Acceptance helps. And it doesn’t mean approving, giving up, or detaching; it means recognizing things for what they are. It’s a little bit of peace within us–no matter what else is going on. From Beyond Addiction: How Science and Kindness Help People Change.
We may not like the truth, but it’s true anyway. This is not meant to sound harsh. It’s to give you permission to stop fighting so much and show you to a calm place in the eye of the storm: acceptance is a little bit of peace within us no matter what else is going on. Consider how differently your blood pressure reacts to “So, this is what’s happening . . . ” as opposed to “I CAN’T BELIEVE IT, WHY IS THIS HAPPENING TO ME?!”
And this is a skill you can learn. The alternative—not accepting painful reality—adds avoidable suffering—hostility, resentment, and alienation—to unavoidable pain.
Rebecca was a twenty-one-year-old who had been in treatment several times for abusing multiple substances. In early treatment her underlying psychiatric issues were not adequately addressed; as a result she struggled to stay sober and frequently relapsed. At the time, Rebecca lived with her mother, Maggie.
When the two of them first came to CMC, Maggie appeared ragged. She described crying every day and staying up at nights praying for her daughter. She was miserable when her daughter talked to her about her life, and terrified when she didn’t. She frequently pleaded and shouted, while her daughter retreated behind closed doors. In her attempt to be heard and understood, Maggie pleaded and shouted more.
In discussion with her therapist, Maggie acknowledged that she had so desperately wanted things to be different that she hadn’t noticed she’d abandoned many of the activities she used to enjoy; the same activities she required if she was going to manage her anxiety. With her life on hold, she hadn’t been riding her bike or talking to her sister, who had previously been a source of support. Maggie had been unaware, too, that venting her worries to her daughter was pushing her away.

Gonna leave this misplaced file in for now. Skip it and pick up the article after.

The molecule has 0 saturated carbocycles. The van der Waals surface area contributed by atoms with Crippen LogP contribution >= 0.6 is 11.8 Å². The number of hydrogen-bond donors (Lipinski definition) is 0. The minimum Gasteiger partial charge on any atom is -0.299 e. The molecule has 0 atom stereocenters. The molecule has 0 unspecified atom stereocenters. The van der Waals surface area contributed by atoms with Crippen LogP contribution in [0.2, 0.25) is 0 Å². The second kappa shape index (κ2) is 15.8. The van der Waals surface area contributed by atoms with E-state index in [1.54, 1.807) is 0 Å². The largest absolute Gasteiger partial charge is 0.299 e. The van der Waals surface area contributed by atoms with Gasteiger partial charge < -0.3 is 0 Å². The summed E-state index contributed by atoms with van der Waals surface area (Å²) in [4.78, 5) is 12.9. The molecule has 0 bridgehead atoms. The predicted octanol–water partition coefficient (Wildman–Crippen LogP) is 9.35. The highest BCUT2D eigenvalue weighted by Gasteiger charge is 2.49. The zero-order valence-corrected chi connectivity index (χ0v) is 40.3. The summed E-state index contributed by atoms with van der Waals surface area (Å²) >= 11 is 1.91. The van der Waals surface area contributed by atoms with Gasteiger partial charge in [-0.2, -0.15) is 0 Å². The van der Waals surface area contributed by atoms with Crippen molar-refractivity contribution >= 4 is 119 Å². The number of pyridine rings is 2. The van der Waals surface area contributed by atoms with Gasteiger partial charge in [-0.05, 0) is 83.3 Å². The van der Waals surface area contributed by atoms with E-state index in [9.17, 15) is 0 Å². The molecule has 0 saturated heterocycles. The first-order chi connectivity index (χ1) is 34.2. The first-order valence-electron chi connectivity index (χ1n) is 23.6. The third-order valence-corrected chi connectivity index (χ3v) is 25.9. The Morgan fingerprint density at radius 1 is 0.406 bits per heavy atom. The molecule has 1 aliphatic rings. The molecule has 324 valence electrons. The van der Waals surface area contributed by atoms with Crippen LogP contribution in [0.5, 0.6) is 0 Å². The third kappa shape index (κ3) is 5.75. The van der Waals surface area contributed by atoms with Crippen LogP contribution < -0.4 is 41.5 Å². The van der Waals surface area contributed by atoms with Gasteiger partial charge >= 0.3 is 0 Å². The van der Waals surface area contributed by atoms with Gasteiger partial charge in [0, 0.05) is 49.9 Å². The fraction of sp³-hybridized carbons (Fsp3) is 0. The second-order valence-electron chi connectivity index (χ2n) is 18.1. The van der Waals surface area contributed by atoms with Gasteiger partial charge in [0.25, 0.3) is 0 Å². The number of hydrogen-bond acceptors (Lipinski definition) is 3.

Rebecca told her own therapist that she felt overwhelmed by her mother’s feelings. She knew quite well that her mother was disappointed in her. Hearing it more didn’t help her know it better. Maggie agreed to try for one month not to talk to her daughter about how she wished things would be. Instead, she would focus on what she could do for herself.
She committed to getting back on her bike for daily rides and to calling her sister to catch up at least once a week. She tracked these activities as well as her moods and energy levels and over the month she found that the exercise of riding her bike helped her to sleep instead of worry and cry. Talking to her sister, Maggie noticed, helped keep things in perspective, and given her sister’s understanding, she didn’t feel so desperate to get it from Rebecca.
Maggie told her therapist that she hadn’t so much gotten her life back as realized that this was her life. She still worried about Rebecca and wanted to help as much as she could, but she was increasingly accepting that this was a part of her life—though not everything. Indeed, as Maggie paid attention to her own changes and gave her daughter more space, her daughter began to spend more time outside her room and volunteer more information when they were together.